Publication Date




Embargo Period


Degree Type


Degree Name

Doctor of Philosophy (PHD)


International Studies (Arts and Sciences)

Date of Defense


First Committee Member

Laura Gomez-Mera

Second Committee Member

Bruce Bagley

Third Committee Member

Roger Kanet

Fourth Committee Member

William Smith

Fifth Committee Member

Layna Mosley


Although slavery was formally abolished in most countries decades ago, labor exploitation persisted without notable governmental efforts to address it. However, some countries have recently begun to adopt policies to reduce labor exploitation. This study investigates influences on policy change in the case of Brazil, a country that experienced drastic policy evolution in a short span of time. For years, the Government had denied the legitimacy of slave labor allegations. However, beginning in 1995, the Government of Brazil changed course, adopting policies that are now emulated abroad. This remarkable transformation is rather surprising considering the country’s history and reputation regarding both traditional and contemporary forms of slavery. What influenced this break with the past? To answer this question, I examine the processes leading to two policies that form the basis for Brazil’s characterization as an example for other countries to follow: the Special Mobile Inspection Units and the Dirty List, implemented in 1995 and 2003, respectively. I argue that the decisions to implement these policies reflected the confluence of normative and material pressures applied from above and below. However, the relative importance of each pressure varied at different stages: normative pressure was more important in early stages, whereas material pressure had a greater impact in later stages. Normative pressure, anchored in the domestic arena, served as a crucial precursor. By changing Brazilian notions of acceptable behavior, it shifted the context in which subsequent material pressures operated. The salience of external economic pressures thus increased when they intersected with broader national acceptance of norms condemning exploitative labor. I also offer four main mechanisms to explain how these factors influenced policy adoption and implementation in Brazil: norm sensitization, encouraging accountability, activating reputational concerns, and targeting economic vulnerabilities. Operating through these mechanisms, normative and material pressures jointly generated the conditions for policymakers to move Brazil from violator to champion in the fight against labor exploitation.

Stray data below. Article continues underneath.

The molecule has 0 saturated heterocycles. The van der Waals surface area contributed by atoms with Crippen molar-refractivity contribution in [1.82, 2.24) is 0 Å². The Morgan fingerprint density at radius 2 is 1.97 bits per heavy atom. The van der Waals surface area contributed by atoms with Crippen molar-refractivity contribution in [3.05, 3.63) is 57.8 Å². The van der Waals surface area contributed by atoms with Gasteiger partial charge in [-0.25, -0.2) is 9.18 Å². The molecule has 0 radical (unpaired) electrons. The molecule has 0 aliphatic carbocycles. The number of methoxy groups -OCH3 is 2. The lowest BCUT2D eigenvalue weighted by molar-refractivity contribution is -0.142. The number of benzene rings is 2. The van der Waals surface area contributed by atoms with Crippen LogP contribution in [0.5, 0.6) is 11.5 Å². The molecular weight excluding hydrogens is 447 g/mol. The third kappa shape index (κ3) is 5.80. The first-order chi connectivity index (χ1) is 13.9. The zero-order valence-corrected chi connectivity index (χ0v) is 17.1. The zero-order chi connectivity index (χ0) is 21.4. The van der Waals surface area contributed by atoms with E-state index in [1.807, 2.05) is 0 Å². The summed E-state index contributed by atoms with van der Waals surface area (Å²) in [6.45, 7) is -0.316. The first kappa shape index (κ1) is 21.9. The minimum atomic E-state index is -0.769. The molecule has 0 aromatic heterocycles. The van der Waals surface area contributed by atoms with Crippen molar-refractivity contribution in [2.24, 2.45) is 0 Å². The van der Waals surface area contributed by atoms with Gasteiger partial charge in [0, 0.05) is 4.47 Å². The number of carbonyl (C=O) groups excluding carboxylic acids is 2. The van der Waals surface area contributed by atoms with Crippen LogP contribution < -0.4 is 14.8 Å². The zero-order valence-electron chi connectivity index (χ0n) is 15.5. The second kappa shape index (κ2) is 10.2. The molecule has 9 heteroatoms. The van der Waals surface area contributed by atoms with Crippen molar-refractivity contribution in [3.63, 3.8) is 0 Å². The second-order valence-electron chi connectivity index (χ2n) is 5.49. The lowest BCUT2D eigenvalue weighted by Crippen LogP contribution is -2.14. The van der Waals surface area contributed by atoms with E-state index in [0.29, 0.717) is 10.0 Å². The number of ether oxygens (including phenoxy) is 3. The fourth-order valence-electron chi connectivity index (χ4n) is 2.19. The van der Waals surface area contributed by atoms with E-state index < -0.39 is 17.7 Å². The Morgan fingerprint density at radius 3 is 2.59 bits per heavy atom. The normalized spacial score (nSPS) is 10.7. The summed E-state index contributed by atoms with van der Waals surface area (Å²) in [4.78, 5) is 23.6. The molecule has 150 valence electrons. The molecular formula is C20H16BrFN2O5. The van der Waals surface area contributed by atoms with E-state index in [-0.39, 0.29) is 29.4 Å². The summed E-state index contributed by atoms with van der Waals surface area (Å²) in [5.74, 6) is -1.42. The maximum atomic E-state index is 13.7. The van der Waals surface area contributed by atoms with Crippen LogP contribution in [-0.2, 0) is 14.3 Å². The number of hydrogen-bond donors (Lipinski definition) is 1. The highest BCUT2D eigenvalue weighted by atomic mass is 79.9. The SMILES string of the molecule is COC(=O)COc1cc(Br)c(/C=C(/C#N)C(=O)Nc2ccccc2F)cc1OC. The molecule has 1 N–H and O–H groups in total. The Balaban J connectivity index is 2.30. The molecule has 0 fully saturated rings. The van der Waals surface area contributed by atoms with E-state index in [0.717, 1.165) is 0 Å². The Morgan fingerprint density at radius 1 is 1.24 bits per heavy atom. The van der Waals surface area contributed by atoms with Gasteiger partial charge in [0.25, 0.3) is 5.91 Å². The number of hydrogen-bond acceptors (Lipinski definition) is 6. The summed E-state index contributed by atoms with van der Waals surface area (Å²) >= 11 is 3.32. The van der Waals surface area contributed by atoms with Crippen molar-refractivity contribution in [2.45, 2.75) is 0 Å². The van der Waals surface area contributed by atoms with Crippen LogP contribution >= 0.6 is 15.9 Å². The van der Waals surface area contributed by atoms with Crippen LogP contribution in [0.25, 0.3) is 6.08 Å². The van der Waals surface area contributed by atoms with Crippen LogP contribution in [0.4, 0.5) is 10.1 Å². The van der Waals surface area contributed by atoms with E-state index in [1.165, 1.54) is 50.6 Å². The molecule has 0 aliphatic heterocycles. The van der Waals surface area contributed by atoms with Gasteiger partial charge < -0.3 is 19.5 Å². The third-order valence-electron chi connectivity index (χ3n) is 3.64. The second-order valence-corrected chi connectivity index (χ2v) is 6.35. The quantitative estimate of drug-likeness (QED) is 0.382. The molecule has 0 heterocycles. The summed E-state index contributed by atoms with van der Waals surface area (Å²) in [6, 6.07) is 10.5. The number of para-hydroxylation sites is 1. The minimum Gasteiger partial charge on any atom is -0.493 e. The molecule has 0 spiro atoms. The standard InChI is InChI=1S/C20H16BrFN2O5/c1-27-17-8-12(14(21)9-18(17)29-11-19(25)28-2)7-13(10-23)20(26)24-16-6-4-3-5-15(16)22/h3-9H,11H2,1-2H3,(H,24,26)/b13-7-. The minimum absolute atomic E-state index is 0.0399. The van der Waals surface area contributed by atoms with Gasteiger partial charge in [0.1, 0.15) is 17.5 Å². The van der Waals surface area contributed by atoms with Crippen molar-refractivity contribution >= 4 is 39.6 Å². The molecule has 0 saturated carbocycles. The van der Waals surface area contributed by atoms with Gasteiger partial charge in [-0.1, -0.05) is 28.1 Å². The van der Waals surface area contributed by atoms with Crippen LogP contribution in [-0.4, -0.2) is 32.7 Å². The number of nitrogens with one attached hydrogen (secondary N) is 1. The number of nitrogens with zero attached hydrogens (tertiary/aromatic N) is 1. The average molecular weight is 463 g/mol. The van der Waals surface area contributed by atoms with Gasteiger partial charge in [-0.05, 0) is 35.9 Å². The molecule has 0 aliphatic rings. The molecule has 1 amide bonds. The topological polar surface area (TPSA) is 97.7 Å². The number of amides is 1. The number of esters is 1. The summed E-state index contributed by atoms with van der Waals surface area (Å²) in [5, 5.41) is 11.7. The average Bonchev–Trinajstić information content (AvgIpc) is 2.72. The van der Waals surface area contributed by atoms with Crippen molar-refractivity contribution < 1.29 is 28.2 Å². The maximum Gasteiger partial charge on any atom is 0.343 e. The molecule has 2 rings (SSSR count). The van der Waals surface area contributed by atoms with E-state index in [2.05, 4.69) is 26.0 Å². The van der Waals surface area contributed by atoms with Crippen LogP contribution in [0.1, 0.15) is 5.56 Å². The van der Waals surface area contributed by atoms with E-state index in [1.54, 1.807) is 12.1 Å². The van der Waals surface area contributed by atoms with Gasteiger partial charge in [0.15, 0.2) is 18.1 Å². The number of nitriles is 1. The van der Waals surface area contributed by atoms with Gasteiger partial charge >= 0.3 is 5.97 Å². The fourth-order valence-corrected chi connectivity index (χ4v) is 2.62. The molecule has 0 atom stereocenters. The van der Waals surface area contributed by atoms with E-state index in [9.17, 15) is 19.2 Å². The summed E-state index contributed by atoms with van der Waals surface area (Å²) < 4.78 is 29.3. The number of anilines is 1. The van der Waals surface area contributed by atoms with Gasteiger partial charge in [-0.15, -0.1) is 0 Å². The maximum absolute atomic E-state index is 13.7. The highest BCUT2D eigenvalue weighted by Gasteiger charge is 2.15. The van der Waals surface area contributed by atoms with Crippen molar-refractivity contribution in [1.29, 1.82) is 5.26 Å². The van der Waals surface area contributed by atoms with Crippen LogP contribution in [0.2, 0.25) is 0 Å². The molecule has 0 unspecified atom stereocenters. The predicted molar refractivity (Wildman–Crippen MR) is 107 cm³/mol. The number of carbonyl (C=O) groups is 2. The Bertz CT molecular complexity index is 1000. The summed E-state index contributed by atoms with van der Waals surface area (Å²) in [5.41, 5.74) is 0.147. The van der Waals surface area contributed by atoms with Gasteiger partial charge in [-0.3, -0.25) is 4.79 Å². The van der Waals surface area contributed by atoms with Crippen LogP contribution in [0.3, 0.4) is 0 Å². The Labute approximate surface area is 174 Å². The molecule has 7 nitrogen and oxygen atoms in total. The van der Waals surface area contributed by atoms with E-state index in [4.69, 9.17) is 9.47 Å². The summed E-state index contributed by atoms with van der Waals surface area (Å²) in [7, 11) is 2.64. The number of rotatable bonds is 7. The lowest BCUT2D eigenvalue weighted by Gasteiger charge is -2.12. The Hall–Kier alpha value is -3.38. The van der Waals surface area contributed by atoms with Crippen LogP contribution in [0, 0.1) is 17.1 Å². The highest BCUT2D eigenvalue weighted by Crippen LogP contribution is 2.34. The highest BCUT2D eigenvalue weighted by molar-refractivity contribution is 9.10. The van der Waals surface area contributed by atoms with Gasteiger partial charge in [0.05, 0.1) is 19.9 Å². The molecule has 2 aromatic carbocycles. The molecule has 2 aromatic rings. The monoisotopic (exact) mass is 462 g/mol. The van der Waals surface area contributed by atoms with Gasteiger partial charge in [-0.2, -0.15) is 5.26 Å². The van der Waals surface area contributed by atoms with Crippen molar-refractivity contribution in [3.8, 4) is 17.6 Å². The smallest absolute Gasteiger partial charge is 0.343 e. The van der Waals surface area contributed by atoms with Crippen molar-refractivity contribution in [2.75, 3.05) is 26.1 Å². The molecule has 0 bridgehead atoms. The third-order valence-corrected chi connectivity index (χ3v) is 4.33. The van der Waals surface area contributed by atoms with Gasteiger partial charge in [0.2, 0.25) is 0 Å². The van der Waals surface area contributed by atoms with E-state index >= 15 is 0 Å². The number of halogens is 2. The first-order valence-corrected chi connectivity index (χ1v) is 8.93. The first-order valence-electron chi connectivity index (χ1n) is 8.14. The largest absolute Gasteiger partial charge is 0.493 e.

labor exploitation; forced labor; human trafficking; child labor; Brazil; political economy